Cassandra at the Wedding by Dorothy BakerLately I’ve been reading classic American authors whom I had previously neglected. In the novels of Sylvia Plath, Patricia Highsmith and Carson McCullers I discovered an elegant simplicity of language and an uneasy concern with the psychology of daily life. I found these same elements in Cassandra at the Wedding, an obscure gem from the early 1960s. Though this novel includes many well-worn literary themes, Dorothy Baker employs each with an unusual humour and intensity while maintaining a story that’s entertaining to read.
Cassandra Edwards returns home from Berkeley to her family ranch for the wedding of her twin sister Judith. She is reluctant but is not quite sure why. Slowly Cassandra reveals her emotional dependence on her sister and her dismay that an intruder is breaking their bond. She also begins to show her irrationality and her ability to constantly rework the truth. While Baker is not the first author to introduce an unreliable narrator, she does so in a subtle, skilful manner. Despite Cassandra’s awareness of her manic failure to cope with change, her thoughts seem reasonable and rational both to her and to the reader. Even her defence of her most outrageous action is relayed in a calm and sensible voice. It is not until the narrative passes to Judith that the world becomes simpler, and Cassandra’s behaviour is exposed as dark and manipulative.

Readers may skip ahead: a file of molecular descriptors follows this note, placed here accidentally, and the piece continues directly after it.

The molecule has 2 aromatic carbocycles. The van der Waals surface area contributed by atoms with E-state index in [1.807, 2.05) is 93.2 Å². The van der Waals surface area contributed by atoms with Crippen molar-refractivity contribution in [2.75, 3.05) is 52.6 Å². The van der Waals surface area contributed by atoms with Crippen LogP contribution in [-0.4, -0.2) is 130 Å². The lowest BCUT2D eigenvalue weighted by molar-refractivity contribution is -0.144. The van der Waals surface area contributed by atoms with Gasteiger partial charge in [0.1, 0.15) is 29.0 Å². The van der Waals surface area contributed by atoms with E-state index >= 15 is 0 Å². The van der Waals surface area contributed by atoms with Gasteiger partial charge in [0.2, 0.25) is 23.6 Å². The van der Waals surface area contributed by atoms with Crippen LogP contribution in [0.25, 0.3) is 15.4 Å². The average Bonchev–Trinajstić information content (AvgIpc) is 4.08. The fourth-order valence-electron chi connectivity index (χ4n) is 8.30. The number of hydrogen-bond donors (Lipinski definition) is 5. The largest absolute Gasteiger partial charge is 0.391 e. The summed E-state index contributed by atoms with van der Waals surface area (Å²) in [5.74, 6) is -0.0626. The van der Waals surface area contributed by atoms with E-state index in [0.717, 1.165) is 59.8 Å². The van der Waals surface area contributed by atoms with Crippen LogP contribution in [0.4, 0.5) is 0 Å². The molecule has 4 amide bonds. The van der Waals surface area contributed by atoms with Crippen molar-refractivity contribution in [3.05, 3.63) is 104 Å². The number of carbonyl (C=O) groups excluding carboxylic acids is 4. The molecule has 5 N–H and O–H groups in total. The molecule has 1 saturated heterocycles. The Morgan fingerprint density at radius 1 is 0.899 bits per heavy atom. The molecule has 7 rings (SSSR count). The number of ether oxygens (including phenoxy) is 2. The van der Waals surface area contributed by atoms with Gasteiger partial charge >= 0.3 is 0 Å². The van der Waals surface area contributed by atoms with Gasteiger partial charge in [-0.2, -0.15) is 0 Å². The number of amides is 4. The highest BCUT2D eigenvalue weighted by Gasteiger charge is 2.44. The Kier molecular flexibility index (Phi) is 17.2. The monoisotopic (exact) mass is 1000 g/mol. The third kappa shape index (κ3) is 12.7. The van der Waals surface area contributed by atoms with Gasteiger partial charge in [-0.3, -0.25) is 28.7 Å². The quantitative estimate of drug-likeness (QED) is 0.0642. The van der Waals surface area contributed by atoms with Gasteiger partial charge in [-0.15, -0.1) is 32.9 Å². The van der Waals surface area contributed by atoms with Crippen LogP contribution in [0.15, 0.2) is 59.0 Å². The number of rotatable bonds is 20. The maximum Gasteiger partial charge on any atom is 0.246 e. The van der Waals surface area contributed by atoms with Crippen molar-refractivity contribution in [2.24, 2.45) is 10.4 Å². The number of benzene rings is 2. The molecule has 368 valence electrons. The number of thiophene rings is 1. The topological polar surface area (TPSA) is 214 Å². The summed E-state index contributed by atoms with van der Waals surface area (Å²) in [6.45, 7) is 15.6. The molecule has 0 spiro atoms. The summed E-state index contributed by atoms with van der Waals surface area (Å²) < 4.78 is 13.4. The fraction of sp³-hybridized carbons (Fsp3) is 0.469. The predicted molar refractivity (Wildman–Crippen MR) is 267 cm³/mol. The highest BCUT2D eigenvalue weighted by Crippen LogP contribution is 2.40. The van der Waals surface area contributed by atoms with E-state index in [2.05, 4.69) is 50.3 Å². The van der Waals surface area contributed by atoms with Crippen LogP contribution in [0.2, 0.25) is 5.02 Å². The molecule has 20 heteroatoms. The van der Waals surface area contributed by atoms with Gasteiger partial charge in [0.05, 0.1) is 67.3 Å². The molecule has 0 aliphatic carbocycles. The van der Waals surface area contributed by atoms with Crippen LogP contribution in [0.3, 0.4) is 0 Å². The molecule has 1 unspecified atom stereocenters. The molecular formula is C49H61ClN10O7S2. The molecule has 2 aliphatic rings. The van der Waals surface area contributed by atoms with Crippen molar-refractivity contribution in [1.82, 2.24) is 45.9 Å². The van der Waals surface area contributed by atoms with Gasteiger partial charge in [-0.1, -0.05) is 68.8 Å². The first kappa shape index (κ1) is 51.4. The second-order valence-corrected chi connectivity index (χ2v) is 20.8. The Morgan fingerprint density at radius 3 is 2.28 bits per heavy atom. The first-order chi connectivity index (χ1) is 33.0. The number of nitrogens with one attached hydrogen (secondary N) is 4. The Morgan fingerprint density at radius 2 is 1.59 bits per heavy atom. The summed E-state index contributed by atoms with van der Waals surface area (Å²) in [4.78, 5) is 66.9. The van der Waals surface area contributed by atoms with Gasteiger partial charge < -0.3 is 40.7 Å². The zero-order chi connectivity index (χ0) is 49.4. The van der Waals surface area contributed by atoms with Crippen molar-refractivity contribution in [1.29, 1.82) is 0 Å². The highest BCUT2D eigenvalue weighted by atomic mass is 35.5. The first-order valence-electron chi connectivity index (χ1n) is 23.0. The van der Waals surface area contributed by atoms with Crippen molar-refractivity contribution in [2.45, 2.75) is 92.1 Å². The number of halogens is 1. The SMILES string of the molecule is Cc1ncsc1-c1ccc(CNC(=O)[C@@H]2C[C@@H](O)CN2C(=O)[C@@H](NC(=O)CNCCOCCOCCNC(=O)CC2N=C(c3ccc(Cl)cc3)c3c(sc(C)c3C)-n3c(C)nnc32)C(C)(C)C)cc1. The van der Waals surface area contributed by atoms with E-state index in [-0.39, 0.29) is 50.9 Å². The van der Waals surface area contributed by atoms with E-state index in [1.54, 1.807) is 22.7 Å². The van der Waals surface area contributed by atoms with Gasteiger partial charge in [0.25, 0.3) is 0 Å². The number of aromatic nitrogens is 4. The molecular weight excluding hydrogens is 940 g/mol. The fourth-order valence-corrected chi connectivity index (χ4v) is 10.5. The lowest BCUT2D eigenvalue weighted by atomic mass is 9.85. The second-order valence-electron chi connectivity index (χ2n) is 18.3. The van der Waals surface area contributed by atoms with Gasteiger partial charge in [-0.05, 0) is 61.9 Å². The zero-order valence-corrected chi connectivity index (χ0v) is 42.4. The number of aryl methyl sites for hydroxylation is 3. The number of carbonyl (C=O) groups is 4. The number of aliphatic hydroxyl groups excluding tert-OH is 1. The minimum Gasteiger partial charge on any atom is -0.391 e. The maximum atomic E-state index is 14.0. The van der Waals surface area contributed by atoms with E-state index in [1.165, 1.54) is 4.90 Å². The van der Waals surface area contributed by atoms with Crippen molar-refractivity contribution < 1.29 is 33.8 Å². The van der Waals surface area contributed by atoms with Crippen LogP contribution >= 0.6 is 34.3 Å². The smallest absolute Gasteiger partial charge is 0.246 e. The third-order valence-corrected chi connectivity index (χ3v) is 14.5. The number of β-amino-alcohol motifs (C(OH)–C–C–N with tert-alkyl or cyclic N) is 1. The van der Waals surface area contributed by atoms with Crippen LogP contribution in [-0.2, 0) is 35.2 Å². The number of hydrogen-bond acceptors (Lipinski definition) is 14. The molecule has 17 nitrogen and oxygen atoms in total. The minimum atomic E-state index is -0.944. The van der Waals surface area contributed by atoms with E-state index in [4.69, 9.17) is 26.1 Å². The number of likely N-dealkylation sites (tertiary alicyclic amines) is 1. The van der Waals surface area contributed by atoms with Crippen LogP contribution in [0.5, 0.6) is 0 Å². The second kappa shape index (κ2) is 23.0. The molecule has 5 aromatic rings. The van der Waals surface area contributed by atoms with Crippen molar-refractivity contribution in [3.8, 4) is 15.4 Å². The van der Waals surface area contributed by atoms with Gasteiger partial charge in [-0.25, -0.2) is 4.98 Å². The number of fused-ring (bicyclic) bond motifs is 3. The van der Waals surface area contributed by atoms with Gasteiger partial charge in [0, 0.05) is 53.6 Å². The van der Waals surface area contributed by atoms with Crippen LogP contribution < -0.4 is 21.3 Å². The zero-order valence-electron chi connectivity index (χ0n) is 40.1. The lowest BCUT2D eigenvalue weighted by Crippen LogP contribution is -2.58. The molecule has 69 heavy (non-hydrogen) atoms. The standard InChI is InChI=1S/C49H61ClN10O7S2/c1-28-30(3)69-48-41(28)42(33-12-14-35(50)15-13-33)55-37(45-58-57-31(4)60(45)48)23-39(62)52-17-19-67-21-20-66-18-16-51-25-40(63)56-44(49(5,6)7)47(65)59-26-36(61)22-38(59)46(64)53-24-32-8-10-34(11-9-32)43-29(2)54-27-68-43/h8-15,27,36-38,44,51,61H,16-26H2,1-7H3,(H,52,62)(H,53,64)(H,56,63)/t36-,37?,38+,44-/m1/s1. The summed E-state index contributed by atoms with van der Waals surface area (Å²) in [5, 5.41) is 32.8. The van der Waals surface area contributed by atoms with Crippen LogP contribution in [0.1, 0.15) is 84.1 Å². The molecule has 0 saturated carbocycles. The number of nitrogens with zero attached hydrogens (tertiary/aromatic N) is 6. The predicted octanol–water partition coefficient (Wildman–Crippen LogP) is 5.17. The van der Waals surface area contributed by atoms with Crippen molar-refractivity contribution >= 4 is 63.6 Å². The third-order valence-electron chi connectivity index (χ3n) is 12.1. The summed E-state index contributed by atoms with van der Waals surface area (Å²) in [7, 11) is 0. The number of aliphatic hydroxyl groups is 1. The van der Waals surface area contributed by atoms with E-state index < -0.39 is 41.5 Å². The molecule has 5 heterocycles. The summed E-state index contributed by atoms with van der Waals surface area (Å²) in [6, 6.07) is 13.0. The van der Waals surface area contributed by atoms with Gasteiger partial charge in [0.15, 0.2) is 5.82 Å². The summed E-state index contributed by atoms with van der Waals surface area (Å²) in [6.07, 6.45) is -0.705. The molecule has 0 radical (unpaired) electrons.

Cassandra is surrounded by women who all reflect aspects of her own personality. She aspires to the stable normality of her sister and the determination of her grandmother while being fascinated by the dazzling charisma of her deceased mother. Cassandra and Judith’s father is a brilliant philosopher, but he’s unable to function in society or to pass his knowledge on to anyone outside his family. Both sisters have inherited intelligence and a love of learning but Cassandra is unable to direct her talents and create a mature life for herself. Much of her unease in only alluded to, including her struggle with her thesis, her relationships with other women and her bond with her psychiatrist. Baker throws us in at the deep end, assuming a knowledge of the characters and their histories and allowing readers to fill in the blanks.
While doubling and the strange destiny of twins are common metaphors, few authors probe the questions at the heart of Baker’s novel. How do twins reconcile the bond that both pulls them together and drives them to confirm their difference? After a period of independence in their twenties, my own great-aunts chose a life together, a decision which steered them towards tragedy. Through Cassandra and Judith I can imagine them at a crossroads in their young lives, with joy and danger lurking ahead. While a life of feverish solitude appeals to Cassandra, she never loses her satirical sense of humour and her awareness of the inconsistency of her desires.
Many novels about the turmoil of family are mired in cliches, but in Cassandra at the Wedding the domestic setting is a powerful microscope. Judith and Cassandra are compelling characters, each admirably drawn. Their voices are enthralling and persuasive, and Baker’s prose is effortless and delicate in its illustration of difference.
Cassandra at the Wedding by Dorothy Baker
New York Review of Books